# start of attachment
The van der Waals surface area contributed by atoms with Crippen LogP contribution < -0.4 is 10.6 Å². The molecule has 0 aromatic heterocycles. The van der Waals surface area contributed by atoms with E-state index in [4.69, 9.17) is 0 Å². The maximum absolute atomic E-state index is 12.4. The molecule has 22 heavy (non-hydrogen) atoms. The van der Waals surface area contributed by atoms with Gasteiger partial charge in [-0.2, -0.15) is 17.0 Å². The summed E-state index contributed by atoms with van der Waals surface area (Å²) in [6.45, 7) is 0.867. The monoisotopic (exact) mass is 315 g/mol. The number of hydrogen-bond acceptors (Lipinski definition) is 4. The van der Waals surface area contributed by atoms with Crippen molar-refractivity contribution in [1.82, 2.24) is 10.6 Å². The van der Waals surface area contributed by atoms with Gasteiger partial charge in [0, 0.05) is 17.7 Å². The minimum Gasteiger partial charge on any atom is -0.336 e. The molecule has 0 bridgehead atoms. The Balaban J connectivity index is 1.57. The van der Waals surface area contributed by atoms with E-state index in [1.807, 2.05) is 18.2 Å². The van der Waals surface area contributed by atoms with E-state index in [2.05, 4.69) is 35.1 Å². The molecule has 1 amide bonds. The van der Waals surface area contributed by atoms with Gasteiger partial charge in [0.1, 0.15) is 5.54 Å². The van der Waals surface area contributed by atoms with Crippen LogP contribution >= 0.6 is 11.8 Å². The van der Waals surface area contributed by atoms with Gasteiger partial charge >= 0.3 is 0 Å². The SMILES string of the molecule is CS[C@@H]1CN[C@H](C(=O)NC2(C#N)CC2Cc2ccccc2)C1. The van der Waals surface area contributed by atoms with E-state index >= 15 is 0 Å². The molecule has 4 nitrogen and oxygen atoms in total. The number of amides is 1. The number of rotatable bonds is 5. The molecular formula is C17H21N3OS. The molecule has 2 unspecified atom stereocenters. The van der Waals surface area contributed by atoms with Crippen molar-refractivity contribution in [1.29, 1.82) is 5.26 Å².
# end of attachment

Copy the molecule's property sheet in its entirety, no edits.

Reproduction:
The van der Waals surface area contributed by atoms with Crippen LogP contribution < -0.4 is 10.6 Å². The molecule has 0 aromatic heterocycles. The van der Waals surface area contributed by atoms with E-state index in [4.69, 9.17) is 0 Å². The maximum absolute atomic E-state index is 12.4. The molecule has 22 heavy (non-hydrogen) atoms. The van der Waals surface area contributed by atoms with Gasteiger partial charge in [-0.2, -0.15) is 17.0 Å². The summed E-state index contributed by atoms with van der Waals surface area (Å²) in [6.45, 7) is 0.867. The monoisotopic (exact) mass is 315 g/mol. The number of hydrogen-bond acceptors (Lipinski definition) is 4. The van der Waals surface area contributed by atoms with Crippen molar-refractivity contribution in [1.82, 2.24) is 10.6 Å². The van der Waals surface area contributed by atoms with Gasteiger partial charge in [0, 0.05) is 17.7 Å². The minimum Gasteiger partial charge on any atom is -0.336 e. The molecule has 0 bridgehead atoms. The Balaban J connectivity index is 1.57. The van der Waals surface area contributed by atoms with E-state index in [1.807, 2.05) is 18.2 Å². The van der Waals surface area contributed by atoms with E-state index in [2.05, 4.69) is 35.1 Å². The molecule has 1 amide bonds. The van der Waals surface area contributed by atoms with Gasteiger partial charge in [0.1, 0.15) is 5.54 Å². The van der Waals surface area contributed by atoms with Crippen LogP contribution >= 0.6 is 11.8 Å². The van der Waals surface area contributed by atoms with Gasteiger partial charge >= 0.3 is 0 Å². The SMILES string of the molecule is CS[C@@H]1CN[C@H](C(=O)NC2(C#N)CC2Cc2ccccc2)C1. The van der Waals surface area contributed by atoms with E-state index >= 15 is 0 Å². The molecule has 4 nitrogen and oxygen atoms in total. The number of amides is 1. The number of rotatable bonds is 5. The molecular formula is C17H21N3OS. The molecule has 2 unspecified atom stereocenters. The van der Waals surface area contributed by atoms with Crippen molar-refractivity contribution in [1.29, 1.82) is 5.26 Å².